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Will the EU do to Britain what it did to Greece?

22 February 2019

3:44 PM

22 February 2019

3:44 PM

With less than six weeks remaining until the March 29 deadline for Britain to exit the EU, the likelihood of any deal being negotiated that will be acceptable to both Brussels and Westminster continues to dwindle by the day.

While British Prime Minister Theresa May remains publicly confident that a deal will be struck and a no deal Brexit will be avoided, one EU ambassador recently stated to the press that the risk of a no deal Brexit was as high as 90 per cent.

As MP’s from both sides of British Parliament attempt to lobby the Prime Minister to rule out the possibility of a no deal Brexit, Theresa May has stated that it was more likely that Parliament would block Britain’s exit from the EU than it was to accept a no deal Brexit.

Despite May’s claims that Britain failing to leave the EU would be a “catastrophic and unforgivable breach of trust in our democracy“, the possibility of no Brexit at all continues to grow by the day.

As the full implications of a no-deal Brexit continues to loom large in the minds of MP’s, analysts and financiers at some of the world’s largest investment banks are increasingly pricing in the possibility that Britain may simply choose to stay in the EU. JP Morgan analyst Malcolm Barr recently stated in a note to clients that the chance of Britain choosing to remain in the EU was 40 per cent.

Should British Parliament choose to ignore the will of its people in the quest for economic stability and political expediency, it wouldn’t be the first time in Europe’s recent history that the democratic rights of a people were trodden upon.

In 2015 a referendum was held in Greece to determine whether or not the nation should accept the bailout conditions and harsh austerity measures imposed by their creditors, or simply walk away from their debt obligations potentially defaulting on their nation’s debts.

Greek voters overwhelming supported walking away from the bailout negotiations and accepted that a default was a strong possibility. There was no question the Greek public knew exactly what they were voting for, as 61.3 per cent of Greeks voted to not accept the austerity measures that would come with the next round of bailout funds.

In spite of the overwhelming public support to walk away from the nation’s debts, less than three weeks later Greek Prime Minister Alexis Tsipras accepted even harsher bailout conditions from Greece’s creditors including the EU and IMF.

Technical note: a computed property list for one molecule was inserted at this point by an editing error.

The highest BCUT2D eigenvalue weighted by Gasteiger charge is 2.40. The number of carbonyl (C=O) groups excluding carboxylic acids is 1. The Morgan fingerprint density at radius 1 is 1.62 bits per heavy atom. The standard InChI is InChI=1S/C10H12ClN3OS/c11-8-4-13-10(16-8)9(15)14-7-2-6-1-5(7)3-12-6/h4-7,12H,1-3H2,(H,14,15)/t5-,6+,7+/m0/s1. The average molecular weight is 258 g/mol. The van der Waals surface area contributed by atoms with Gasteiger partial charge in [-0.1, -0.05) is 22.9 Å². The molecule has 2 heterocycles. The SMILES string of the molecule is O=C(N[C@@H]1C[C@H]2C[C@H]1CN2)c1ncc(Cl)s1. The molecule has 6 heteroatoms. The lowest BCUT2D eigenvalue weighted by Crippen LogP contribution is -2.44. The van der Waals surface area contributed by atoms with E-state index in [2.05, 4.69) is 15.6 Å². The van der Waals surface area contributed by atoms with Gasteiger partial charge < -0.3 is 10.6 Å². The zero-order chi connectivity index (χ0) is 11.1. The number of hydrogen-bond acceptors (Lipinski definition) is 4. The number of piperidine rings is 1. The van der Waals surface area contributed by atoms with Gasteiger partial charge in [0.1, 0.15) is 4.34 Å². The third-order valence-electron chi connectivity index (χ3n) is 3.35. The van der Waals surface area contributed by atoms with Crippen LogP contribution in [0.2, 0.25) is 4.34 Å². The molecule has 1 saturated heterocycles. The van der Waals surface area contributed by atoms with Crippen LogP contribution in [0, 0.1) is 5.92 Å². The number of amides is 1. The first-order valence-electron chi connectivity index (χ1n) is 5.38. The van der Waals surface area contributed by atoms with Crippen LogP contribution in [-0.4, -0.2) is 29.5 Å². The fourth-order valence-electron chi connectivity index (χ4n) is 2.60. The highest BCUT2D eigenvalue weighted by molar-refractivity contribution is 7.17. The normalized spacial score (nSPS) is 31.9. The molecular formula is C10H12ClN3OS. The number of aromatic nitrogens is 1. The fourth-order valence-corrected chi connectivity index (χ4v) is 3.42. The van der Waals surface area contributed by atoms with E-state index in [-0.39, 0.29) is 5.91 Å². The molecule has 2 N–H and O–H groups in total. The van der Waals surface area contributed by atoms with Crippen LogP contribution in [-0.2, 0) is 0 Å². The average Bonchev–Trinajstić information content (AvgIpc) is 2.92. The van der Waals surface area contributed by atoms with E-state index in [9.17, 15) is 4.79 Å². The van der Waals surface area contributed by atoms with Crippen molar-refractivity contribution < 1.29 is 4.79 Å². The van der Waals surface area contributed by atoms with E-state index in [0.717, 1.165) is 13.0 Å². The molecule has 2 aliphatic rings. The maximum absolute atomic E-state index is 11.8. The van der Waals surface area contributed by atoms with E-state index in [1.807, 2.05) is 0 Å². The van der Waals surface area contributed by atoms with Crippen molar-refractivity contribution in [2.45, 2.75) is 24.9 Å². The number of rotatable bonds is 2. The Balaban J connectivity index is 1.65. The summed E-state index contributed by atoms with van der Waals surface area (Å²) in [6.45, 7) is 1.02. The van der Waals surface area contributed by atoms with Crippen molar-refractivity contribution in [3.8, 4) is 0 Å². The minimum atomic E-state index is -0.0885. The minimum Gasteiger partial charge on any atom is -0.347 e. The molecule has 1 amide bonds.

Despite being the literal cradle of democracy, where the philosophers of ancient Greece first saw the merits of representative government, the Greek government complete betrayed the trust and the will of the vast majority of its people.

This act of profound betrayal was condoned and even applauded by the European Union, an institution that claims to be a beacon of freedom and self-determination throughout the word.

When the time came to choose between the sacred place of democracy in Western civilization and the repayment of Greek debt, the total of which represents less than two per cent of EU GDP, Brussels chose to take the money.

In doing so, the EU not only undermined democracy in Greece, but it sent a message to other EU member states that if presented with a choice between a continuation of basic democratic principles and cold hard cash, they would know what Brussels would choose.

With the possibility of a no-deal Brexit now arguably the most likely outcome, the temptation for MP’s to act in the interests of political expediency and economic stability grows ever greater, as Prime Minister Theresa May’s government continues to insist that a deal is still just around the corner, almost 2 years after Article 50 was invoked.

Should British Parliament choose the “Greek option” and ignore the will of its people, there will be far-reaching consequences for the entire democratized world, as the willful disregard of democracy in the birthplace of its modern renaissance, sends shockwaves around the globe.

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